Mac and mobile malware set to increase

Ashleigh Allsopp
28 September, 2011
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Many Mac users believe that Mac OS is not vulnerable to malware, said Catalin Cosoi, Head of Online Threats Lab at security firm Bitdefender, in an interview with Macworld. It’s true that Windows users are much more at risk than Mac users, with just a couple of hundred samples of malware for Mac OS and about 40 million for Windows. However, there are still many threats for Mac users, and Cosoi warns that they’re only going to get worse.

Within the past week we’ve seen security company Intego warn Mac users of a new Trojan horse that masquerades as a Flash Player installation package for OS X Lion. And security firm F-Secure warned against Trojan-Dropper:OSX/Revir.A, which appears as a Chinese-language PDF; open it up and a backdoor connection to a remote server is made.

Mac users should be aware that although there isn’t a huge number of malware samples that target their operating system, malware that was created a year or two ago can still attack. Cosoi said: “Even though you believe you don’t have malware or a virus on you computer, once you install a solution you might have a surprise.”

If your computer is affected by malware, it may not show any symptoms. “Users think that they will know that their computer is effected” Cosoi said. “Modern malware isn’t like that anymore. Modern malware tries to remain undetected as much as possible in order to make use of some of your resources for sending spam to other people, for monitoring your activity at a computer and extract information.”

Mac threats

The biggest threat to Mac OS is fake antiviruses. We saw this earlier in the year with the Mac Defender scam, which tricked users into downloading fake virus protection software, which was in fact a virus itself.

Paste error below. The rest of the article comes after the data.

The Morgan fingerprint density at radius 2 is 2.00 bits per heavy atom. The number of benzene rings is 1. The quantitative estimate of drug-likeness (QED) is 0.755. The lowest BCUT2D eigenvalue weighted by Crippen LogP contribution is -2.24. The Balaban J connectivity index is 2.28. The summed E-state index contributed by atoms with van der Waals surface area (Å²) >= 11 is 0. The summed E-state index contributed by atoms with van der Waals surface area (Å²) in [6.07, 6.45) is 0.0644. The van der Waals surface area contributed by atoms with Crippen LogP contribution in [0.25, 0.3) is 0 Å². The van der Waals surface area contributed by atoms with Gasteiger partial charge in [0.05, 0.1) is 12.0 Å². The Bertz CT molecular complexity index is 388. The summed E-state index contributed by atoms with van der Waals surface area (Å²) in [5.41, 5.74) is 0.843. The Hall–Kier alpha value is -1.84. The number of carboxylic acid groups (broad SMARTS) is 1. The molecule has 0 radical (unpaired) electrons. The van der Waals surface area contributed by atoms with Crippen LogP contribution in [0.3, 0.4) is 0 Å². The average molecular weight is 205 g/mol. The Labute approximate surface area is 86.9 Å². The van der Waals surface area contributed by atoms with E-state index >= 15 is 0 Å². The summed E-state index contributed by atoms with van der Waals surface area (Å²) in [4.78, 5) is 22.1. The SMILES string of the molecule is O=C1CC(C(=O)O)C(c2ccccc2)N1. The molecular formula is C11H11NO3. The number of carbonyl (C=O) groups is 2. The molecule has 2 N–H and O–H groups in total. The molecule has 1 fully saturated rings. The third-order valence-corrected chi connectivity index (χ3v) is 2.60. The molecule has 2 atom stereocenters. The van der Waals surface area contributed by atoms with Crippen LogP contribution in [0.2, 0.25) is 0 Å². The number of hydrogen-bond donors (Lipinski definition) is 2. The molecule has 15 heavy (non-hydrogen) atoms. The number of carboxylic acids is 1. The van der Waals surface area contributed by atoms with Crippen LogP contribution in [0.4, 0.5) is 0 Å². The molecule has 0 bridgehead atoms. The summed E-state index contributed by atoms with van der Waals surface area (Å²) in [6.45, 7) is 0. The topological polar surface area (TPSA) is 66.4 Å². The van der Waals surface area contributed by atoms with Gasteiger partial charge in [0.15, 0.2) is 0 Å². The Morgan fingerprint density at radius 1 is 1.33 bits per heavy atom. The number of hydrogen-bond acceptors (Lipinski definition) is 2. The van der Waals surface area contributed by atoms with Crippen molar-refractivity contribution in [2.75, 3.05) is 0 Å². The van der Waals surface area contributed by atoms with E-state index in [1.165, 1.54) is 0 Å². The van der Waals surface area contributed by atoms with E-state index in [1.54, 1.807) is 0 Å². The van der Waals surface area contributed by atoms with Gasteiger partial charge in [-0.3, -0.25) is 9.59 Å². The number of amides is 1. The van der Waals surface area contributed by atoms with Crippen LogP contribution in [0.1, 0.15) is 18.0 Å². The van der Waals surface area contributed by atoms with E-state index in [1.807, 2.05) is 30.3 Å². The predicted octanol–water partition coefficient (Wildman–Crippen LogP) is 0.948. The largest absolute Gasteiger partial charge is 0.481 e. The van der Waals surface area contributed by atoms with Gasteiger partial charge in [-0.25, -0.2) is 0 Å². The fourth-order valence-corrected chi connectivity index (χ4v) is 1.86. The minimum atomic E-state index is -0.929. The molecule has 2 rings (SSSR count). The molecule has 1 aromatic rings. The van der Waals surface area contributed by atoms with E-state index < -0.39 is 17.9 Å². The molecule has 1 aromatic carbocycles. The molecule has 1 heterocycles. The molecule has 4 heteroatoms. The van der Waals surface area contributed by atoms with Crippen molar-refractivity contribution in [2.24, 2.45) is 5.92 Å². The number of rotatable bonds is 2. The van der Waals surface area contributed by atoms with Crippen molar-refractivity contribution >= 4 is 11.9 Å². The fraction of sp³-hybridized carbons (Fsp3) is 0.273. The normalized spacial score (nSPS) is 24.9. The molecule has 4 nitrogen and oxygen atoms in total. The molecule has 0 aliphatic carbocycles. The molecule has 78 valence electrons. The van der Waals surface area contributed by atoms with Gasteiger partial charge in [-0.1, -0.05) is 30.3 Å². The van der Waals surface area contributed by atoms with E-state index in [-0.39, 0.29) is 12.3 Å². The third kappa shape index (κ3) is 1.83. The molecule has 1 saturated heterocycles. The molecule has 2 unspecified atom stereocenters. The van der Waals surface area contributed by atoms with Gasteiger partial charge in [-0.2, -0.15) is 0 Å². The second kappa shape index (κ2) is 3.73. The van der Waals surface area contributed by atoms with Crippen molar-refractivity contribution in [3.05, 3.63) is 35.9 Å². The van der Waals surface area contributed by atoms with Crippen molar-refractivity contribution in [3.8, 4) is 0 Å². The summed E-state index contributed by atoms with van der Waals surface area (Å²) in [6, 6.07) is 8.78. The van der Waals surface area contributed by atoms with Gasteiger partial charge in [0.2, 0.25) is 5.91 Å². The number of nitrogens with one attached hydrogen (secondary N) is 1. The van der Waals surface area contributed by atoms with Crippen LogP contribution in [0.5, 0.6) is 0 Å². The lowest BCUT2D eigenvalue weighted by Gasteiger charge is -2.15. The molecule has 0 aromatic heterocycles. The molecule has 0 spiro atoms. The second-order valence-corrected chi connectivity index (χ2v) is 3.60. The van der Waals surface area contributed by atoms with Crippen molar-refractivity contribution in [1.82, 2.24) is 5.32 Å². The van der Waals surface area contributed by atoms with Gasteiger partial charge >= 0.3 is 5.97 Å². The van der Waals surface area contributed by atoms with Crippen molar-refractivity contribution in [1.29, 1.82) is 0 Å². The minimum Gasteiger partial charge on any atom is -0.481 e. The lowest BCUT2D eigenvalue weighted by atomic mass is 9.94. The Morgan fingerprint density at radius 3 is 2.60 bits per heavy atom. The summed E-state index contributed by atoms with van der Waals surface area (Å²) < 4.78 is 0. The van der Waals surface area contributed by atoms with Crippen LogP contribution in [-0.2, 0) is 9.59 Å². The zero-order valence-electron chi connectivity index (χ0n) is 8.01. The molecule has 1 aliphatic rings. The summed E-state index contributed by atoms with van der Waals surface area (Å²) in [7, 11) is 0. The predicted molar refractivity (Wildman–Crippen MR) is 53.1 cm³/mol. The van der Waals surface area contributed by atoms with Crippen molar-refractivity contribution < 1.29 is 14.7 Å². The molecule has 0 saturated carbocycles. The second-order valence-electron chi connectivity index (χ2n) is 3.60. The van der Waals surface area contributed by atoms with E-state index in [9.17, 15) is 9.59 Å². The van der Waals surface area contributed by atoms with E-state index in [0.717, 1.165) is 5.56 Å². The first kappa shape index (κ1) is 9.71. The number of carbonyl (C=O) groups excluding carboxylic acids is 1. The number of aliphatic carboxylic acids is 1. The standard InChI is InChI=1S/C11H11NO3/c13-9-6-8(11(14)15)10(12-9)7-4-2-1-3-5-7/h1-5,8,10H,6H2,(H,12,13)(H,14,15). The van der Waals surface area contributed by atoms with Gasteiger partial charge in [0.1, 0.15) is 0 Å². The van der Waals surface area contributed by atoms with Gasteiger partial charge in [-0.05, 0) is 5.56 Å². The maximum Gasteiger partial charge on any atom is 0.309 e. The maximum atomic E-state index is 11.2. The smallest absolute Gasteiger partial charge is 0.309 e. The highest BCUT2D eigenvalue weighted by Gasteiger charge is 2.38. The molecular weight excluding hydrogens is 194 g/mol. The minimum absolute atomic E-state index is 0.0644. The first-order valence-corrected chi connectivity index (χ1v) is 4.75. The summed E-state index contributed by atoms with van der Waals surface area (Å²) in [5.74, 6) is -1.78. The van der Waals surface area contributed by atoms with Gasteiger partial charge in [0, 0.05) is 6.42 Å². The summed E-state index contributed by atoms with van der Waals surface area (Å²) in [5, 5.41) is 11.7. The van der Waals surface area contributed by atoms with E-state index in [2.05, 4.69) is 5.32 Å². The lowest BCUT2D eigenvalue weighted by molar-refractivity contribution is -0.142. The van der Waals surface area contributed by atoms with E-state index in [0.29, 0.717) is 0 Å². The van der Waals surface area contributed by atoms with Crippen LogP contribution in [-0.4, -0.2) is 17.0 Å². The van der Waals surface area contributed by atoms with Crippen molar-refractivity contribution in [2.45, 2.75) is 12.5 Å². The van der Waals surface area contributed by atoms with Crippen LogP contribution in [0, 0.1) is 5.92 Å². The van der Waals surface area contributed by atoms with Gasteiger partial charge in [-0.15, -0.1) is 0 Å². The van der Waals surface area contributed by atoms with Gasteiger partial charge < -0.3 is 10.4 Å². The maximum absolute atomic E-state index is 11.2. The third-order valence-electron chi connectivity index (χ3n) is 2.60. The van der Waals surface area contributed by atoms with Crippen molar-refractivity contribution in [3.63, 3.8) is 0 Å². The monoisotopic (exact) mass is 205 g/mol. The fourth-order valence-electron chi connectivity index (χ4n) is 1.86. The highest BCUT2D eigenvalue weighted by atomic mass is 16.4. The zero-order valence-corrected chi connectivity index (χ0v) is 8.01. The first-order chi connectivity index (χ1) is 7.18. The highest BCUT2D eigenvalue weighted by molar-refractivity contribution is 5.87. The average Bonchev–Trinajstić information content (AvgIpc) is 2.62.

Cosoi advises Mac OS users that real security software is not as ‘scary’ as fake antiviruses. A fake one will show you that you have been on a website, it has scanned your computer and has found viruses. It will then tell you to install the software onto your computer in order to solve the problem, but then attempt to make you pay, or enter personal passwords and information.

Before you download any antivirus software, you should do some background research, says Cosoi. Check independent comparative tests to see which software is best for your needs.

Also a threat to Mac OS is backdoor malware, which is installed on a computer when users visit a website and download files that have hidden malware embedded, often these are pirate films or music for example. The malware will then reside on the system and allow attackers to connect to your computer and extract private information and files.

Cosoi also highlighted malware in Java as a problem, especially with the recent launch of Delphi XE2, a fast way to deliver native applications for Windows, Mac and iOS, including both 32-bit and 64-bit Windows.

Cosoi told us that most malware for Windows is already written in Delphi, which was previously not compatible with Mac OS. He said that the new launch means that attackers “can actually take all the fake antiviruses for Windows and compile them, and pour them on Mac OS.” Because of this “We’re expecting a massive increase of rouge anti-viruses for Mac OS in the following months” Cosoi warned.

Mobile threats

Cosoi reminds us that it is not just malware on our computers that we need to be aware of. We should also remember that mobile devices, such as smartphones and tablets, are vulnerable to malware. “We have had a massive increase in malware for mobile devices for the Android platform” Cosoi informed us. “For instance, we had a 2000 per cent increase of malware on Android compared to last year. Our estimates predict that in the next six months there will be an additional 6000 percent increase.” He added.

According to Cosoi, it’s easy to create basic malware that extracts information from your phone. For example, contact information, GPS position and emails. Once attackers populate the Android market with malware, they’ll probably move to iPhone as well.

For any device, whether mobile or not, there’s always the threat of scams that are platform independent, meaning that every device is vulnerable to these. Bitdefender offers protection for social media, which it highlights as a major threat to internet security, especially with the new Facebook that has been introduced recently. Safego can be downloaded for free to protect Facebook and Twitter users.

Cosoi recommends that if you’re worried about viruses, but are reluctant to pay for protection, you should download a trial version of the Bitdefender software to see if everything is OK with your Mac and go from there.

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